Society’s awareness of addiction began with physical substances: alcohol, drugs, tobacco, food. Gambling and sexual addiction were added. But why stop there? It can be taken much further. The most dangerous addictions are abstract. Comfort, which is the desire to feel good about oneself is among the most common and lulling addictions. The desire to always be right is an addiction. Reading without comprehension is addiction. Listening without comprehension is addiction. Looking without really seeing is addiction. The most dangerous of all is the addiction to authority.
Unless consciously spotted and deliberately addressed, addiction brings on permanent changes in one’s inner constitution. This is what’s meant by normalization. Nothing is inherently wrong with this unless it happens without choice, freedom or awareness. Could someone choose heroin addiction with full mental awareness? I wouldn’t say yes but can’t definitively say no.
We’re surrounded by addictions. The goal of any successful businessman is to create an addiction to his product. The computer’s an addiction. That “we can’t live without it” is the proof. Social media’s an addiction. Instant communication is an addiction. Doctors are an addiction. It’s common knowledge that many doctors have become pushers aided and abetted by the pharmaceutical industry. There’s one thing addicts don’t like: to be made aware of their addiction. They frequent others who share their addiction; doing this guarantees a tacit agreement of silence. Whether it’s cocaine, arch-conservatism, being Woke, plastic surgery, tattoos, pornography or junk food, the introduction of doubt, the question mark of reason can provoke the most violent of reactions. Look at the Facebook threads concerning Covid vaccines, transgenderism or the Ukraine war. Trust science.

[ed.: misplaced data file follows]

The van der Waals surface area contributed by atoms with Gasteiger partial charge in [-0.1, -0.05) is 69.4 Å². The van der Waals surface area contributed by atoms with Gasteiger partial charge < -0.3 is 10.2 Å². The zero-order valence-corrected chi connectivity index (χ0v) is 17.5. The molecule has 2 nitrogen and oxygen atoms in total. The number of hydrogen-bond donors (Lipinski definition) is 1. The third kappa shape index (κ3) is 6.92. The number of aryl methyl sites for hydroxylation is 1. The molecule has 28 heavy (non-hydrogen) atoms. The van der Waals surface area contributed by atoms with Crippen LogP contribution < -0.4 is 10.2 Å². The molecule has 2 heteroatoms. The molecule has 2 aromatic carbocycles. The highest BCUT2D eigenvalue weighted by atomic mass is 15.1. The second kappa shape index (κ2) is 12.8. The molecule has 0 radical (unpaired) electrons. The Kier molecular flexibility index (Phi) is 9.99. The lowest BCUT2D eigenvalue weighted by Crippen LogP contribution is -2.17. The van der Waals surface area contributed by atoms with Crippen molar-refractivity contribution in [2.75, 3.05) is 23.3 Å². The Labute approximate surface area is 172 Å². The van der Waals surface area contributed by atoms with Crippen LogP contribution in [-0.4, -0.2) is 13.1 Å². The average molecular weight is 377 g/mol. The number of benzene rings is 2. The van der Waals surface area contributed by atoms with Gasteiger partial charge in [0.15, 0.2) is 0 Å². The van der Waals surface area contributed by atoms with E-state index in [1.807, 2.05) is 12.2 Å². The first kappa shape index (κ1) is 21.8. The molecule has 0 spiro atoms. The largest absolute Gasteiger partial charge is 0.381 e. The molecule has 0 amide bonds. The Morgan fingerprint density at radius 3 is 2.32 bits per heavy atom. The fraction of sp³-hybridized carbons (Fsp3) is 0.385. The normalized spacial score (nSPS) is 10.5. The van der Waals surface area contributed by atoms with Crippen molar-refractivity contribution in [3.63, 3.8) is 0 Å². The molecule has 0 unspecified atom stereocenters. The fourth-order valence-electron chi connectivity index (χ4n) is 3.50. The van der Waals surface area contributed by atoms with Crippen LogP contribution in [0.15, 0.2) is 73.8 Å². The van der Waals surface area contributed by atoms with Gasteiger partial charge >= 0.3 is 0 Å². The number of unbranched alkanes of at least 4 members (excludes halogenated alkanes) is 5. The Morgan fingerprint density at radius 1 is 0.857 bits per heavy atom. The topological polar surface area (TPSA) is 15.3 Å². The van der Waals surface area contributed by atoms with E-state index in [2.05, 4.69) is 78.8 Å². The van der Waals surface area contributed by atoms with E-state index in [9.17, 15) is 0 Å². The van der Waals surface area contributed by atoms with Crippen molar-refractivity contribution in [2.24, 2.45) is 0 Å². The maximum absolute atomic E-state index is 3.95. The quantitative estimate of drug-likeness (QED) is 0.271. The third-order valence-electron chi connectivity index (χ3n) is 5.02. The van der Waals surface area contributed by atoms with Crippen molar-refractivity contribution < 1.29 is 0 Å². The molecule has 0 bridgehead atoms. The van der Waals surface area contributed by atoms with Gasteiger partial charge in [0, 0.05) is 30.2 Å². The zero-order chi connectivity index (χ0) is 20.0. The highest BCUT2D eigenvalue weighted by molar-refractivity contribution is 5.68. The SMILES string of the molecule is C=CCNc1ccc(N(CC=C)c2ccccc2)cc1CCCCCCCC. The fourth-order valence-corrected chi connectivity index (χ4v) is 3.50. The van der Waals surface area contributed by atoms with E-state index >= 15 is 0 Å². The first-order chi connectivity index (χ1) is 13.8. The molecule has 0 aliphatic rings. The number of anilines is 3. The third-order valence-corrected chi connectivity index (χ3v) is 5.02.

The addicted prefer to call their habits reality and any suggestion to the contrary makes one a dangerous heretic. We read with understandable astonishment the early religious debates over doctrines such as Manichaeism and Gnosticism yet fail to see the same principle at work in our own lives.
Consider a modern social problem, an addiction. At one time people in American society were addicted to the idea of older white men giving them orders and making laws which they were obliged to follow. It may seem strange to think of this as an addiction but what else can it be called when something is accepted uncritically at face value as reality? That’s the way it was.
Society’s altered when people change their addictions. But is this really meaningful change? Believing that an older white man will make responsible decisions which take your welfare into account is a dangerous addiction. The same is true when extended to any other group. If the people making laws are women, black, Asian, gay, etc. what we see is a change in addiction rather than any true social progress. That would require an increase in awareness, in the critical faculty, in freedom, in the breaking of the addiction.
No one should blame themselves; addiction is insidious. So who or what is to blame? Human nature? The pressures of life? The confusion of choice? The need for identity? History is defined by the growth of addictions and sporadic attempts at freedom, that is, the breaking of these acquired habits. These are called revolutions, or periods of enlightenment. Few have worked or lasted. The desire for freedom is the desire to break one’s addictions. It’s the desire to break with not only external political constraints, but from the constraints our own mental economies. The addiction to freedom is the only one worth having.